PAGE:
In the weeks before Christmas 2001, the FARC broke Colombia’s heart.
Andrés Felipe Pérez, a 12-year-old boy in a Bogotá hospital’s cancer ward, transfixed the country with his dying wish: to say farewell to his father. Police Corporal Norberto Pérez had spent the previous two years as one of dozens whom the FARC were holding hostage in Colombia’s jungles. As three-year-old peace talks with the government floundered, the guerrillas refused Andrés Felipe’s dying wish. The boy died a week before Christmas. He never saw his father. The next year, months after the peace talks’ collapse, FARC captors killed Corporal Pérez during an escape attempt.
A month ago, the FARC had another military captive, a far bigger prize: a Colombian Army general who wandered right into the guerrillas’ clutches. This time, though, the FARC let him go after just two weeks. Gen. Rubén Darío Alzate will spend Christmas at home with his family.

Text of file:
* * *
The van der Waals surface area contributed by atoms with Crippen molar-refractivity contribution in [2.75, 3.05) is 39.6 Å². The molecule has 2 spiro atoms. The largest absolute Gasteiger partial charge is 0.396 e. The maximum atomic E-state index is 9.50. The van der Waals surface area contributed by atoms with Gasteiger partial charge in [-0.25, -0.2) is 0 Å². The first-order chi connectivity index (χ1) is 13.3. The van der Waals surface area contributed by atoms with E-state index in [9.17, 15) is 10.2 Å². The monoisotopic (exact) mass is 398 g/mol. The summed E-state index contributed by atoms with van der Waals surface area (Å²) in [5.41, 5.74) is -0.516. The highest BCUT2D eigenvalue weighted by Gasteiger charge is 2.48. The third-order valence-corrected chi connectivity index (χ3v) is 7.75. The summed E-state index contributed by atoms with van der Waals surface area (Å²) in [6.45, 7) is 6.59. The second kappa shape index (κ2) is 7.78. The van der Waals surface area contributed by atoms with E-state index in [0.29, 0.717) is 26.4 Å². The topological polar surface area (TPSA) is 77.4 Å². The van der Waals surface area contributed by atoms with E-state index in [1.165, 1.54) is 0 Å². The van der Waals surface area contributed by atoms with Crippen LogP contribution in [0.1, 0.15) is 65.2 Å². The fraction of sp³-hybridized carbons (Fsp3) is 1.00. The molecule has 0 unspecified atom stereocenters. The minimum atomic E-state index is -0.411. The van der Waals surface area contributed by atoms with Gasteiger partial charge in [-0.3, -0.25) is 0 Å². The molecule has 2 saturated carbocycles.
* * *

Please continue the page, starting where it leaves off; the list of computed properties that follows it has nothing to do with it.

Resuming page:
Why did the guerrillas’ behavior shift so radically? Again, they are in peace negotiations with the Colombian government. But this time, unlike 2001, they really don’t want them to end. A government suspension of the talks forced the guerrillas to choose between holding a general and continuing to talk peace. They chose peace.
This would seem like ironclad proof that today’s peace process is for real. Colombia has tried and failed to negotiate with the FARC three times in the past thirty years. But the current attempt in Havana, with three of six agenda items concluded in an orderly manner, might really be the one that ends fifty years of fighting.
Still, Colombian public opinion isn’t so sure. While polls show a clear majority of Colombians supporting the dialogues, a similar majority still doubts they will succeed.